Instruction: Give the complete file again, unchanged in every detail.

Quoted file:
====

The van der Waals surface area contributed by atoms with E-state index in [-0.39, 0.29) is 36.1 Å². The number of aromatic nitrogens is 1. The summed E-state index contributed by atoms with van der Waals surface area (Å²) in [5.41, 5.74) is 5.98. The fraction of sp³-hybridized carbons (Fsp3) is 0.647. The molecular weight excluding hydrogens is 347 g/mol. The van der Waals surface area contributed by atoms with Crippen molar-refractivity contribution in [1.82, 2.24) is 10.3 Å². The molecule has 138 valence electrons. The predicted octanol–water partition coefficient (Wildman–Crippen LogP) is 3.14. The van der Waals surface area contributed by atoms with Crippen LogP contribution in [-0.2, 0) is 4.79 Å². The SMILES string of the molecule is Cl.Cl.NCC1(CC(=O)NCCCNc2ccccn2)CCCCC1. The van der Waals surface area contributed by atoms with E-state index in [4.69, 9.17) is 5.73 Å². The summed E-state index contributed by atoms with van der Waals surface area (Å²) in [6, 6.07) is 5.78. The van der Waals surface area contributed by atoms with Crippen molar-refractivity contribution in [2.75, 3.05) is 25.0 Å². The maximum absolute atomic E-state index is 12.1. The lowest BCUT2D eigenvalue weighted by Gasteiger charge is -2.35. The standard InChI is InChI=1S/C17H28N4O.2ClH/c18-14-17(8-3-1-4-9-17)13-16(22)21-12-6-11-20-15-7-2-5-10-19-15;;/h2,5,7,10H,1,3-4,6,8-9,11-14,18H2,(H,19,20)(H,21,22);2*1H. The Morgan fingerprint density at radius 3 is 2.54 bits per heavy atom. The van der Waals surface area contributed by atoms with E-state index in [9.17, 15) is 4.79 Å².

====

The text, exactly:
The van der Waals surface area contributed by atoms with E-state index in [-0.39, 0.29) is 36.1 Å². The number of aromatic nitrogens is 1. The summed E-state index contributed by atoms with van der Waals surface area (Å²) in [5.41, 5.74) is 5.98. The fraction of sp³-hybridized carbons (Fsp3) is 0.647. The molecular weight excluding hydrogens is 347 g/mol. The van der Waals surface area contributed by atoms with Crippen molar-refractivity contribution in [1.82, 2.24) is 10.3 Å². The molecule has 138 valence electrons. The predicted octanol–water partition coefficient (Wildman–Crippen LogP) is 3.14. The van der Waals surface area contributed by atoms with Crippen LogP contribution in [-0.2, 0) is 4.79 Å². The SMILES string of the molecule is Cl.Cl.NCC1(CC(=O)NCCCNc2ccccn2)CCCCC1. The van der Waals surface area contributed by atoms with E-state index in [4.69, 9.17) is 5.73 Å². The summed E-state index contributed by atoms with van der Waals surface area (Å²) in [6, 6.07) is 5.78. The van der Waals surface area contributed by atoms with Crippen molar-refractivity contribution in [2.75, 3.05) is 25.0 Å². The maximum absolute atomic E-state index is 12.1. The lowest BCUT2D eigenvalue weighted by Gasteiger charge is -2.35. The standard InChI is InChI=1S/C17H28N4O.2ClH/c18-14-17(8-3-1-4-9-17)13-16(22)21-12-6-11-20-15-7-2-5-10-19-15;;/h2,5,7,10H,1,3-4,6,8-9,11-14,18H2,(H,19,20)(H,21,22);2*1H. The Morgan fingerprint density at radius 3 is 2.54 bits per heavy atom. The van der Waals surface area contributed by atoms with E-state index in [9.17, 15) is 4.79 Å².